She has only been with my department for about a month, but she’s growing her skill set and her knowledge each day. She likely will never need to go get a master’s degree since she’ll be able to learn all the data science skills she needs purely through working on projects at our company and gaining real world experience.
Option 3: Create your own site where you can display a portfolio of data science projects you have worked on in your free time.
This is an option that very few people pursue, but one that can be highly effective. Simply purchase a domain name, buy a hosting plan, and do a few mini-projects where you download a public dataset and analyze it in some way. Share the code you used to analyze the data along with some charts and interesting findings.
To see an example of a site like this, check out the blog of Jake Vanderplas. He downloads datasets, analyzes them using Python, makes some cool charts, and shares some insights. For example, in one post he downloaded data from Seattle’s bike share system and analyzed what time of day people rode bikes most often. He shared the code that he used to analyze the data as well.
By building a site like this where you share little projects that you work on, you demonstrate to a potential employee that you’re able to take initiative, that you’re curious, and that you actually have experiencing writing code and using data to find interesting insights.
I personally built statology.org while I was still in college and put it on my resume as a side project. This got the attention of an employer because it’s so uncommon to see a student (or anyone, really) create their own site and build something interesting in their free time. Eventually this even helped me land my first internship as a data analyst.
By creating your own site and sharing your own projects, you’re virtually guaranteed to stand out from the crowd.
How Can I Land a Job as a Data Scientist?
To land a job as a data scientist, you need a well-crafted resume and you need to be prepared for potential interview questions you’ll have to answer.
Make Your Resume Stand Out
Here are my top tips for creating a resume that will stand out.
1. Keep it simple and short. Ideally your resume should be one page or less. If it’s longer than one page, you’re probably sharing too many details. Keep your sentences and your paragraphs short. You’re not writing a novel. Just make your point and move on.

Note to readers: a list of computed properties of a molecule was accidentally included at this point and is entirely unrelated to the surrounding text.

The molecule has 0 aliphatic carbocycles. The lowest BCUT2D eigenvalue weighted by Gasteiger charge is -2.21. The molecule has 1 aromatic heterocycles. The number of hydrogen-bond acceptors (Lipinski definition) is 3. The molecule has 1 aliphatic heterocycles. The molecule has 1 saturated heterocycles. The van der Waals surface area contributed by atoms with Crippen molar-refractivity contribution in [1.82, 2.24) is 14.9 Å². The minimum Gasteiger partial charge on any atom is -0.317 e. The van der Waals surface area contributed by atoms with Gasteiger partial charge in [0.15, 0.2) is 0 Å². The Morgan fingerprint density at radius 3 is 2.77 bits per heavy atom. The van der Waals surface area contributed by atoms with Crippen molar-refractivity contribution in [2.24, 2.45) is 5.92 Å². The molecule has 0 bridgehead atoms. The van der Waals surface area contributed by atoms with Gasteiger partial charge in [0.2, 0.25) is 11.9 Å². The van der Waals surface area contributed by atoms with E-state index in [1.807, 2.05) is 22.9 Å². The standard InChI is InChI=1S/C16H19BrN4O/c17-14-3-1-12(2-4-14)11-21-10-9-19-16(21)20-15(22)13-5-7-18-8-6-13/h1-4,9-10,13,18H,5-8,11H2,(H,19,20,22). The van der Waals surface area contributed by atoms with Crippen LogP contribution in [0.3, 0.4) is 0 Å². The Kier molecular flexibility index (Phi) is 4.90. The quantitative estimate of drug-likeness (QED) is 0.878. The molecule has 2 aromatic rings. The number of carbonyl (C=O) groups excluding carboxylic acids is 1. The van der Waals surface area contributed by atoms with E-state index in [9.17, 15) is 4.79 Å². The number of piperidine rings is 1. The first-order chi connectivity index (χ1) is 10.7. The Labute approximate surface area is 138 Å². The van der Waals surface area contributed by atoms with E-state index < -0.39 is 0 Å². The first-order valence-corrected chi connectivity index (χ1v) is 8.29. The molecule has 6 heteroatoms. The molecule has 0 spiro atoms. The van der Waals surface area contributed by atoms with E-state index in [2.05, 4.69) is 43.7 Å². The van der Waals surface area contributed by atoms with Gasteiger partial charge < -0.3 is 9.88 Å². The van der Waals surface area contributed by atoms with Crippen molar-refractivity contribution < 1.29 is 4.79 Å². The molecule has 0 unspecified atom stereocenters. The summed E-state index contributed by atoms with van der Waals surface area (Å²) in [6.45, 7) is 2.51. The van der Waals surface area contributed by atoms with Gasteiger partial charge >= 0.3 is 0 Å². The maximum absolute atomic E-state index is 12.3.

2. Keep the design bland. No weird cursive fonts. No multi-color schemes. No funky formatting. Keep it bland and simple.
3. Eliminate typos. You can make typos in your tweets, your blog posts, your social media statuses, and your text messages. Do not make typos in your resume. If possible, have a friend read through it and check for grammar mistakes.
4. Don’t list your GPA if it’s less than 3.5.
5. Don’t use personal pronouns like “I”, “Me”, or “My” in your resume. In a study by Talent Works, researchers found that applicants who used even one personal pronoun had a -54.7% lower chance of getting an interview callback.
6. Start your sentences with distinct action verbs. From the same study by Talent Works:
If you did anything worthy at a company, you’ll have done something.
If you start the sentence describing what you did with an action verb, you’re off to a strong start. And if you describe the different things that you did at that company with different action verbs, you’ll have finished strong.
In short, say this:
“Developed a world-positive, high-impact student loan product that didn’t screw over people after 100+ customer interviews.”
“After 100+ customer interviews, the world-positive, high-impact student loan product was developed by me.”
While it helps to know these simple ways to improve your resume, it’s even more helpful to see real example of resumes that have landed data scientist interviews.
Fortunately, I have three real examples of resumes that did successfully land interviews and eventually three job offers as well: my own resumes!
I have compiled a package of my exact resumes that helped me land three data science jobs, all at different levels.
The first resume helped me land my first data science internship as a senior in college with no full-time job experience. This job paid $15 per hour.
The second resume helped me land my first full-time job as an entry level data analyst at the same company. This job came with a salary of $52k.
And the third resume is the one that helped me land my current job as a data scientist. This came with a salary of $80k.
This package of resumes offers serious value to aspiring data scientists because I’m not just giving you generic tips on how to improve your resume; I’m showing you the exact resumes that help me land real jobs.